See a new report on the potential for safely using lighter bottles for sparkling wines here.
Unlike most, South Africa's wine industry is doing rather well in terms of exports, but this presents it with a problem in its attempts to be one of the world's most ecologically sound winemaking nations and self-styled 'leader in production integrity'.
'As we raise our export volumes of mostly bottled wines, we also increase our carbon emissions, so it becomes a delicate balancing act to enhance our sustainability profile while pushing up our output', explained Su Birch, CEO of Wines of South Africa (WOSA), one of the leading champions of the country's efforts to grow, make and market wines in a way that is least harmful to the environment.
The response, just announced, is the introduction in South Africa of a 75 cl wine bottle that weighs only 350 grams, which will be available this year in time for Cape wine producers' 2010 harvest. Scheduled for a launch in mid April, these compare with an average bottle weight of over 500 grams just four years ago.
The picture below shows screwcapped bordeaux-shaped bottles weighing, from left to right, 650, 460, 460, 400 and 350 grams. While bottle recycling programmes have been endorsed in South Africa in recent years, the focus is now on introducing lightweight wine bottles as well.
The new 350 gram glass bottles have been designed for screwcap closures, which account for over 65% of South Africa's wine production. Meanwhile, the average weight of bottles sealed with corks has been reduced in weight from 570 grams to 460 grams, according to Birch.
According to Consol Glass, South Africa's leading bottle manufacturer, until 2006 the average weight of a 750 ml non-returnable wine bottle was 516 grams, which by last year had dropped to 437 grams, a decrease of 15%. The new lightweight bottle will bring down the average still further.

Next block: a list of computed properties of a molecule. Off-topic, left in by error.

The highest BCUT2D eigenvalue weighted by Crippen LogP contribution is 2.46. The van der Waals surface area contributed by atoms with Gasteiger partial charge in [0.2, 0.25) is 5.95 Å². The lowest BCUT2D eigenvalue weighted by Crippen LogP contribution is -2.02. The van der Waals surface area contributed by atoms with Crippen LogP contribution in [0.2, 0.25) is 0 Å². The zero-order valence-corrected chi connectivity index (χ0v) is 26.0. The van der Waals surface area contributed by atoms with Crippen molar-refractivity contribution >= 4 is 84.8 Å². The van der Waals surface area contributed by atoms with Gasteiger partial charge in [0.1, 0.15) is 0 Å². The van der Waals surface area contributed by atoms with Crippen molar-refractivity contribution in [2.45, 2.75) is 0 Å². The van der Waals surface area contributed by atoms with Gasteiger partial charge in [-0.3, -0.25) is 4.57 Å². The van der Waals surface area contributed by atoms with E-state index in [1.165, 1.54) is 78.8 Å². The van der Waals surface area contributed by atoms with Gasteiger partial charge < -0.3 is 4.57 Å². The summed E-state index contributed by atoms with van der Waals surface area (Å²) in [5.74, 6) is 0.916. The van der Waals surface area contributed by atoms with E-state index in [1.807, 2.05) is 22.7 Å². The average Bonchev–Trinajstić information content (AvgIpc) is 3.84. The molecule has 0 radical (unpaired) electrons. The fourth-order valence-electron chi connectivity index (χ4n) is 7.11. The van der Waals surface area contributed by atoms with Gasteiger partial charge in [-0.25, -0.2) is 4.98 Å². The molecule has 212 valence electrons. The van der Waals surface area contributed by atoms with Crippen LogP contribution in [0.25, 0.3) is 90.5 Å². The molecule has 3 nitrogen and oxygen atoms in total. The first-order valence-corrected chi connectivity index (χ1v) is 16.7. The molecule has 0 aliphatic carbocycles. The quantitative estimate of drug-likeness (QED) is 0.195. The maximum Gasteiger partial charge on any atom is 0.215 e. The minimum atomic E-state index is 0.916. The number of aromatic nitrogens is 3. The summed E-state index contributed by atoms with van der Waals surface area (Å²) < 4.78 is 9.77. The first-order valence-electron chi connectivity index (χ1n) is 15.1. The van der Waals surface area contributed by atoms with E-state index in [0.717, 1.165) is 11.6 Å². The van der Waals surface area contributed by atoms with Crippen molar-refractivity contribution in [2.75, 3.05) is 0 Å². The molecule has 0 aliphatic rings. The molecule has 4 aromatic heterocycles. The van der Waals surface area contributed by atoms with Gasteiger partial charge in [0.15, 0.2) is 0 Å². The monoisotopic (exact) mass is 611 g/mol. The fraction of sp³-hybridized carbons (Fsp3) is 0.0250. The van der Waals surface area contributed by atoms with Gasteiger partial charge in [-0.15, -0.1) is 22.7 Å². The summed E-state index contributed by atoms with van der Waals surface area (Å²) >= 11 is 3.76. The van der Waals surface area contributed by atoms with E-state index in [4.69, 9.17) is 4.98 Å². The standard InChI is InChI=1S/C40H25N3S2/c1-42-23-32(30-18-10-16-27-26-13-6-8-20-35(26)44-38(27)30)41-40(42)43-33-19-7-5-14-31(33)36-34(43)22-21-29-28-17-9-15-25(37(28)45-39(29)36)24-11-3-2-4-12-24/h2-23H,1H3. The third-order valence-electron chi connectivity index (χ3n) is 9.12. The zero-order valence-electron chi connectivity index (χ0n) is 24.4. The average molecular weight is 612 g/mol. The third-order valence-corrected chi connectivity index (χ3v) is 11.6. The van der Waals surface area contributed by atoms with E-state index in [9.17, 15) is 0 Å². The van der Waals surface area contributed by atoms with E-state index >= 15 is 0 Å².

Birch added that alternative wine packaging, such as the wine pouch offered by the important export brand Arniston Bay, had also been welcomed in many export markets. South African bag-in-box wines are also particularly popular in Scandinavia.
'On the face of it, one solution might be to ship more of our wines in bulk directly to their export destinations for off-shore bottling', said Birch. 'However, this poses a major problem in that many jobs would be lost during what must rank as the worst recession in current memory. Last year over a million jobs were shed in the formal sector, forcing many further millions of South Africans into a state of dire poverty.'
She said the wine industry body, SA Wine Industry Information Systems (SAWIS), had calculated that for every 10 million litres of wine shipped in bulk, just over 107 jobs would be lost. 'This figure does not even factor in the multiplier effect that such job losses bring. It has, for example, been reported that for every one of Unilever's direct jobs in South Africa, another 22 workers depend on the company for at least a part of their livelihood. This is an indication of just how crucial each job is to a developing economy such as ours.'
The wine industry currently provides direct employment for nearly 276,000 people, she said.
Last year, South Africa exported 389 million litres of wine. Of the total, less than half - 150.5 million litres - was exported in bulk. 'Fortunately, the volume of bulk exports dropped 18% in 2009, compared with the year before, whereas packaged exports rose 7% over the same period. This is not only good for individual brands and for jobs but for the quality standing of Brand South Africa.'